Hard Cover. London: The Hogarth Press, 1941. 1st Edition. Very Good.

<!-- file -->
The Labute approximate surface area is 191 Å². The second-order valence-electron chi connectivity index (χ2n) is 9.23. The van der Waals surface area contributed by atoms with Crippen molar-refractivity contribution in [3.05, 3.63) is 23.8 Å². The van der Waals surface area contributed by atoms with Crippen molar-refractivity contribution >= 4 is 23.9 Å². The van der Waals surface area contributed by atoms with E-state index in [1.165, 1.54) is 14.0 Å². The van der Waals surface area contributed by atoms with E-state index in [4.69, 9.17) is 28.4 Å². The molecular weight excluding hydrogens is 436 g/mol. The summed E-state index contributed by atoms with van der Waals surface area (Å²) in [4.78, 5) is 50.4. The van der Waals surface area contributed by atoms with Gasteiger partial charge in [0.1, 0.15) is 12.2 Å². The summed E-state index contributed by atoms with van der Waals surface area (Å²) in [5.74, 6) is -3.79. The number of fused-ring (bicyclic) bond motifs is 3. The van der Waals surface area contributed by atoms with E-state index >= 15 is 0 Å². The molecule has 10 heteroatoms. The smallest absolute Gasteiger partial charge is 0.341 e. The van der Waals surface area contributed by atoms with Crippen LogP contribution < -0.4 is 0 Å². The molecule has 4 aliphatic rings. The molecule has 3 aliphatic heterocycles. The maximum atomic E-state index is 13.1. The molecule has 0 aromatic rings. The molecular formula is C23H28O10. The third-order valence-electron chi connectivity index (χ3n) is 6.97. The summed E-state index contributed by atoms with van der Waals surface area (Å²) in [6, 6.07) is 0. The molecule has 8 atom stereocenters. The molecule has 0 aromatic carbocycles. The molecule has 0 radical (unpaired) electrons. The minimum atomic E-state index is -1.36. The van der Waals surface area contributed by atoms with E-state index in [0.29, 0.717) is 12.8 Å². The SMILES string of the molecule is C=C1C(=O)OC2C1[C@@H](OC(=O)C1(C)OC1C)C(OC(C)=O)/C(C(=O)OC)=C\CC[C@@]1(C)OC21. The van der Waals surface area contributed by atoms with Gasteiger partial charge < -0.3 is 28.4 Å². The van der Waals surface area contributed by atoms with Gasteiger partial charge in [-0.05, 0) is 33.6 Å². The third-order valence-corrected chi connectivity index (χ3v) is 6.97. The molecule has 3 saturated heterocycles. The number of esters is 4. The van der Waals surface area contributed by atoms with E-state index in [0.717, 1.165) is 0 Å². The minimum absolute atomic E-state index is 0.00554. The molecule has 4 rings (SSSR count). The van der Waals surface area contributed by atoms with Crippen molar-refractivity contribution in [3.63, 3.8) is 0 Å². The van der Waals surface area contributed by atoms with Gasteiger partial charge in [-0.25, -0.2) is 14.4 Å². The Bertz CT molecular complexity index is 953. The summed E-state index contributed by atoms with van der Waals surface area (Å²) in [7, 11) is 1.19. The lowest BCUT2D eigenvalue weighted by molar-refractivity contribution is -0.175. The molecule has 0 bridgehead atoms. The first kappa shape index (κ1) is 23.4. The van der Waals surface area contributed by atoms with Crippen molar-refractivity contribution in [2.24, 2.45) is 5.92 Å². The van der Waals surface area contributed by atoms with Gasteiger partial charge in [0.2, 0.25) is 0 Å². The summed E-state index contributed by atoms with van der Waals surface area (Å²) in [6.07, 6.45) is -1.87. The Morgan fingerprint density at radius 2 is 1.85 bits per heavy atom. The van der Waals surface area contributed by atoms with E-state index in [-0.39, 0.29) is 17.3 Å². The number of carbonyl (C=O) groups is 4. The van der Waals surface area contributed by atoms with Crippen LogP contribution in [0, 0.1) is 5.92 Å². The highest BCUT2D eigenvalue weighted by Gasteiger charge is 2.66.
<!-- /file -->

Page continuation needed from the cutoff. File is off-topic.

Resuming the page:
First edition, first printing. One of 6,358 copies. Personal copy of author's sister Vanessa Bell, with her ownership initials "V.B." in blue ink to the front free endpaper. Publisher's bright blue cloth boards, lettered in gilt. Very good, with a slight lean, rubbing to the extremities, toning and light spotting to the spine, bright gilt, clean boards, a hint of spotting to the endpapers, pencil marks to list of works by the author, bright and clean pages. Housed in a custom quarter-leather clamshell box. Kirkpatrick A26a. Between the Acts was the last novel Virginia Woolf wrote, and the first volume to be published posthumously, only a few months after her death in March 1941. In his introductory note, the author's husband, Leonard Woolf, noted that while Virginia had completed the manuscript, she had not yet finished the text's final revision for the printer. In reference to her notorious, meticulous editing style, Leonard stated "She would not… have made any large or material alterations in it, though she would probably have made a good many small corrections or revisions before passing the final proofs." Between the Acts tells the story of a play within a play, set against the backdrop of a small English village in the years leading up to World War II. The text, which represents a rather cynical view of English history, makes the poignant claim that, while everything seems to be constantly changing, humans and their relationships with one another have not really changed much since the beginning of our history. As with much of her writing, the beauty of Between the Acts lies in Woolf's eloquent descriptions more so than in the plot itself. As Hudson Strode wrote in his 1941 review for The New York Times, "the cream…lies between the lines-in the haunting overtones… the best of the show…happens between the acts and immediately before the pageant begins and just after it is over. So the play is not really the thing at all. It is merely the focal point, the hub of the wheel, the peg on which to hang the bright ribbons and dark cords of the author's supersensitive perceptions and illuminated knowledge. It is in her imagery, in her felicitous gift for metaphor, for cadence, for exciting association, in her 'powers of absorption and distillation' that her special genius lies."